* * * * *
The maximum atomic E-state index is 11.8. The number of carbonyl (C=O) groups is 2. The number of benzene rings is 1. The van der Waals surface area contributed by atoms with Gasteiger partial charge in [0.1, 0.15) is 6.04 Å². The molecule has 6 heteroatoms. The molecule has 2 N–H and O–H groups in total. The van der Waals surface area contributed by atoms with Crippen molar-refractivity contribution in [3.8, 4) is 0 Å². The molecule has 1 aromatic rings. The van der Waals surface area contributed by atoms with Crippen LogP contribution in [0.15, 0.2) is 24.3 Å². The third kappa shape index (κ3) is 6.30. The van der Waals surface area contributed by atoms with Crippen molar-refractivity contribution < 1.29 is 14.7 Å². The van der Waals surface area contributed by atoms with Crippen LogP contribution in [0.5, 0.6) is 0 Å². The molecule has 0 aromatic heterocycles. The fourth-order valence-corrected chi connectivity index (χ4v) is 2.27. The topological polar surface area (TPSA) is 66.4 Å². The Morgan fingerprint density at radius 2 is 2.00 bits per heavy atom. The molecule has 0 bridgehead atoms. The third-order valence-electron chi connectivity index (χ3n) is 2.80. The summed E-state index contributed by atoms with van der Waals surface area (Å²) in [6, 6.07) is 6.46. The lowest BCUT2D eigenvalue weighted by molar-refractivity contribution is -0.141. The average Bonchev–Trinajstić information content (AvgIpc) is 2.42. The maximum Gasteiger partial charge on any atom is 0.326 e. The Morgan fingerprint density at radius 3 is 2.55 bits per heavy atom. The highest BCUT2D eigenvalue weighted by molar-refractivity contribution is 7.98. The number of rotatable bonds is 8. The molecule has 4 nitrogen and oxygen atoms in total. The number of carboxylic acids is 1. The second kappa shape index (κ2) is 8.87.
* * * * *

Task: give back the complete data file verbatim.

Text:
The maximum atomic E-state index is 11.8. The number of carbonyl (C=O) groups is 2. The number of benzene rings is 1. The van der Waals surface area contributed by atoms with Gasteiger partial charge in [0.1, 0.15) is 6.04 Å². The molecule has 6 heteroatoms. The molecule has 2 N–H and O–H groups in total. The van der Waals surface area contributed by atoms with Crippen molar-refractivity contribution in [3.8, 4) is 0 Å². The molecule has 1 aromatic rings. The van der Waals surface area contributed by atoms with Crippen LogP contribution in [0.15, 0.2) is 24.3 Å². The third kappa shape index (κ3) is 6.30. The van der Waals surface area contributed by atoms with Crippen molar-refractivity contribution < 1.29 is 14.7 Å². The van der Waals surface area contributed by atoms with Crippen LogP contribution in [0.5, 0.6) is 0 Å². The molecule has 0 aromatic heterocycles. The fourth-order valence-corrected chi connectivity index (χ4v) is 2.27. The topological polar surface area (TPSA) is 66.4 Å². The Morgan fingerprint density at radius 2 is 2.00 bits per heavy atom. The molecule has 0 bridgehead atoms. The third-order valence-electron chi connectivity index (χ3n) is 2.80. The summed E-state index contributed by atoms with van der Waals surface area (Å²) in [6, 6.07) is 6.46. The lowest BCUT2D eigenvalue weighted by molar-refractivity contribution is -0.141. The average Bonchev–Trinajstić information content (AvgIpc) is 2.42. The maximum Gasteiger partial charge on any atom is 0.326 e. The Morgan fingerprint density at radius 3 is 2.55 bits per heavy atom. The highest BCUT2D eigenvalue weighted by molar-refractivity contribution is 7.98. The number of rotatable bonds is 8. The molecule has 4 nitrogen and oxygen atoms in total. The number of carboxylic acids is 1. The second kappa shape index (κ2) is 8.87.